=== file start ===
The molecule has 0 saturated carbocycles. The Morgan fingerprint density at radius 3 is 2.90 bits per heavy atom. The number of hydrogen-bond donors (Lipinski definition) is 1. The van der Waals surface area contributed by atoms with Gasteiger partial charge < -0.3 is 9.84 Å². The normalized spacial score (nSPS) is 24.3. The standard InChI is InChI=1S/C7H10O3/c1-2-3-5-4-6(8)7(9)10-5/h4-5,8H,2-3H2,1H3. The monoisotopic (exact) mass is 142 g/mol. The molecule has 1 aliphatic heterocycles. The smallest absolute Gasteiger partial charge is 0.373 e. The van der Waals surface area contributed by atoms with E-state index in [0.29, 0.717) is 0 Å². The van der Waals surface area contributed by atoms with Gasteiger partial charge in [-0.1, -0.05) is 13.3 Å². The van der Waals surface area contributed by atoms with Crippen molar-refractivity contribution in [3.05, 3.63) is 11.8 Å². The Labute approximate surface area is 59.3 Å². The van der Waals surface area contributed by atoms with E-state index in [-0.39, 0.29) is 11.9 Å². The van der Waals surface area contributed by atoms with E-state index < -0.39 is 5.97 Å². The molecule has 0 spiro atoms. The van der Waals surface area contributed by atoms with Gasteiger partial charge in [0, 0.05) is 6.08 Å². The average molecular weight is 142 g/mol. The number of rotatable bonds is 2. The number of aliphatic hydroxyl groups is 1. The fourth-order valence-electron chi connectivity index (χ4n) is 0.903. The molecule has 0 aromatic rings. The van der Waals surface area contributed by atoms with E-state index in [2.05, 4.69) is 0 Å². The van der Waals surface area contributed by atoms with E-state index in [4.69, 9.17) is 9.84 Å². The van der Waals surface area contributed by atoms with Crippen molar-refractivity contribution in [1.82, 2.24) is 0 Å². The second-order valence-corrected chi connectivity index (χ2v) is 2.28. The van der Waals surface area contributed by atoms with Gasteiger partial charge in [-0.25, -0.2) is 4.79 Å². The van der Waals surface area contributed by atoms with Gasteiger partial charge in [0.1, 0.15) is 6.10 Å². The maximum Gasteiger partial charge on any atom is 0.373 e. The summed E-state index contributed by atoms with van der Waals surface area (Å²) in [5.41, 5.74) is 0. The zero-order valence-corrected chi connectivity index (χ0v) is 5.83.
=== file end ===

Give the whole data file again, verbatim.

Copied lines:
The molecule has 0 saturated carbocycles. The Morgan fingerprint density at radius 3 is 2.90 bits per heavy atom. The number of hydrogen-bond donors (Lipinski definition) is 1. The van der Waals surface area contributed by atoms with Gasteiger partial charge < -0.3 is 9.84 Å². The normalized spacial score (nSPS) is 24.3. The standard InChI is InChI=1S/C7H10O3/c1-2-3-5-4-6(8)7(9)10-5/h4-5,8H,2-3H2,1H3. The monoisotopic (exact) mass is 142 g/mol. The molecule has 1 aliphatic heterocycles. The smallest absolute Gasteiger partial charge is 0.373 e. The van der Waals surface area contributed by atoms with E-state index in [0.29, 0.717) is 0 Å². The van der Waals surface area contributed by atoms with Gasteiger partial charge in [-0.1, -0.05) is 13.3 Å². The van der Waals surface area contributed by atoms with Crippen molar-refractivity contribution in [3.05, 3.63) is 11.8 Å². The Labute approximate surface area is 59.3 Å². The van der Waals surface area contributed by atoms with E-state index in [-0.39, 0.29) is 11.9 Å². The van der Waals surface area contributed by atoms with E-state index < -0.39 is 5.97 Å². The molecule has 0 spiro atoms. The van der Waals surface area contributed by atoms with Gasteiger partial charge in [0, 0.05) is 6.08 Å². The average molecular weight is 142 g/mol. The number of rotatable bonds is 2. The number of aliphatic hydroxyl groups is 1. The fourth-order valence-electron chi connectivity index (χ4n) is 0.903. The molecule has 0 aromatic rings. The van der Waals surface area contributed by atoms with E-state index in [2.05, 4.69) is 0 Å². The van der Waals surface area contributed by atoms with E-state index in [4.69, 9.17) is 9.84 Å². The van der Waals surface area contributed by atoms with Crippen molar-refractivity contribution in [1.82, 2.24) is 0 Å². The second-order valence-corrected chi connectivity index (χ2v) is 2.28. The van der Waals surface area contributed by atoms with Gasteiger partial charge in [-0.25, -0.2) is 4.79 Å². The van der Waals surface area contributed by atoms with Gasteiger partial charge in [0.1, 0.15) is 6.10 Å². The maximum Gasteiger partial charge on any atom is 0.373 e. The summed E-state index contributed by atoms with van der Waals surface area (Å²) in [5.41, 5.74) is 0. The zero-order valence-corrected chi connectivity index (χ0v) is 5.83.